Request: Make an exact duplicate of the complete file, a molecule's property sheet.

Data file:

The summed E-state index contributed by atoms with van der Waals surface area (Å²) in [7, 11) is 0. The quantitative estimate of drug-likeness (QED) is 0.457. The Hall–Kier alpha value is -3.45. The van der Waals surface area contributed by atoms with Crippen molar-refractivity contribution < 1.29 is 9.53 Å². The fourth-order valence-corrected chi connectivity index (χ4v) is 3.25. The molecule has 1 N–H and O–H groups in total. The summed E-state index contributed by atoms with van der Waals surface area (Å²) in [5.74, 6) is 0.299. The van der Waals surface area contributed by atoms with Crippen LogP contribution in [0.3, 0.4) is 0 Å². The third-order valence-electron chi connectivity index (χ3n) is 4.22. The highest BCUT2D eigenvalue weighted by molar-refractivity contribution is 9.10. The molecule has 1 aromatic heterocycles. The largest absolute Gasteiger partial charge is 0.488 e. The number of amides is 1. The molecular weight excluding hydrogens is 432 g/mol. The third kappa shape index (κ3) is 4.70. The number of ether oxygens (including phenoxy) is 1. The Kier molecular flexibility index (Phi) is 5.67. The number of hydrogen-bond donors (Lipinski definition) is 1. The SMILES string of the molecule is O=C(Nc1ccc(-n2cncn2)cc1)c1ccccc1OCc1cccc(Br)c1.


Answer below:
The summed E-state index contributed by atoms with van der Waals surface area (Å²) in [7, 11) is 0. The quantitative estimate of drug-likeness (QED) is 0.457. The Hall–Kier alpha value is -3.45. The van der Waals surface area contributed by atoms with Crippen molar-refractivity contribution < 1.29 is 9.53 Å². The fourth-order valence-corrected chi connectivity index (χ4v) is 3.25. The molecule has 1 N–H and O–H groups in total. The summed E-state index contributed by atoms with van der Waals surface area (Å²) in [5.74, 6) is 0.299. The van der Waals surface area contributed by atoms with Crippen LogP contribution in [0.3, 0.4) is 0 Å². The third-order valence-electron chi connectivity index (χ3n) is 4.22. The highest BCUT2D eigenvalue weighted by molar-refractivity contribution is 9.10. The molecule has 1 aromatic heterocycles. The largest absolute Gasteiger partial charge is 0.488 e. The number of amides is 1. The molecular weight excluding hydrogens is 432 g/mol. The third kappa shape index (κ3) is 4.70. The number of ether oxygens (including phenoxy) is 1. The Kier molecular flexibility index (Phi) is 5.67. The number of hydrogen-bond donors (Lipinski definition) is 1. The SMILES string of the molecule is O=C(Nc1ccc(-n2cncn2)cc1)c1ccccc1OCc1cccc(Br)c1.